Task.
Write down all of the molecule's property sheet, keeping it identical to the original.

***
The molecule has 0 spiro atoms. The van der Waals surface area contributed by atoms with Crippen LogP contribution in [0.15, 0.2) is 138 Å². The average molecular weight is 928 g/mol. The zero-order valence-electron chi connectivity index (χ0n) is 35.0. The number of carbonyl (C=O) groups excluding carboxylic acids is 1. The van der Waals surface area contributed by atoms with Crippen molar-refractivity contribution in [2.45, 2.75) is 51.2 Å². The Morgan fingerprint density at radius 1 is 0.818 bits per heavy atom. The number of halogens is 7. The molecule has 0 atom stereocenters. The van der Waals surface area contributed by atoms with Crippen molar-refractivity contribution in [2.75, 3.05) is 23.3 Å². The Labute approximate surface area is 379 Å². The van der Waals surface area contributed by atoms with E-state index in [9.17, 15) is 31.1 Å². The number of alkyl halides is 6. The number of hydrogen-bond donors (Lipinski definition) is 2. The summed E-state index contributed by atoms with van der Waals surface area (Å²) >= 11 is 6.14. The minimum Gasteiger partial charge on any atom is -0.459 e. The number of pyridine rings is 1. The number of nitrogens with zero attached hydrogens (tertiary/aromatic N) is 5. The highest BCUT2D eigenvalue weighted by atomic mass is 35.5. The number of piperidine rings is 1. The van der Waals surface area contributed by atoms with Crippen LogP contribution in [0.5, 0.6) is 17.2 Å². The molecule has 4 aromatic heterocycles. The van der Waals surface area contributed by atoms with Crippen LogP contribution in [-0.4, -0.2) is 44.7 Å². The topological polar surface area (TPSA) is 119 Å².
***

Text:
The molecule has 0 spiro atoms. The van der Waals surface area contributed by atoms with Crippen LogP contribution in [0.15, 0.2) is 138 Å². The average molecular weight is 928 g/mol. The zero-order valence-electron chi connectivity index (χ0n) is 35.0. The number of carbonyl (C=O) groups excluding carboxylic acids is 1. The van der Waals surface area contributed by atoms with Crippen molar-refractivity contribution in [2.45, 2.75) is 51.2 Å². The Morgan fingerprint density at radius 1 is 0.818 bits per heavy atom. The number of halogens is 7. The molecule has 0 atom stereocenters. The van der Waals surface area contributed by atoms with Crippen molar-refractivity contribution in [2.75, 3.05) is 23.3 Å². The Labute approximate surface area is 379 Å². The van der Waals surface area contributed by atoms with E-state index in [9.17, 15) is 31.1 Å². The number of alkyl halides is 6. The number of hydrogen-bond donors (Lipinski definition) is 2. The summed E-state index contributed by atoms with van der Waals surface area (Å²) >= 11 is 6.14. The minimum Gasteiger partial charge on any atom is -0.459 e. The number of pyridine rings is 1. The number of nitrogens with zero attached hydrogens (tertiary/aromatic N) is 5. The highest BCUT2D eigenvalue weighted by atomic mass is 35.5. The number of piperidine rings is 1. The van der Waals surface area contributed by atoms with Crippen LogP contribution in [0.5, 0.6) is 17.2 Å². The molecule has 4 aromatic heterocycles. The van der Waals surface area contributed by atoms with Crippen LogP contribution in [-0.4, -0.2) is 44.7 Å². The topological polar surface area (TPSA) is 119 Å².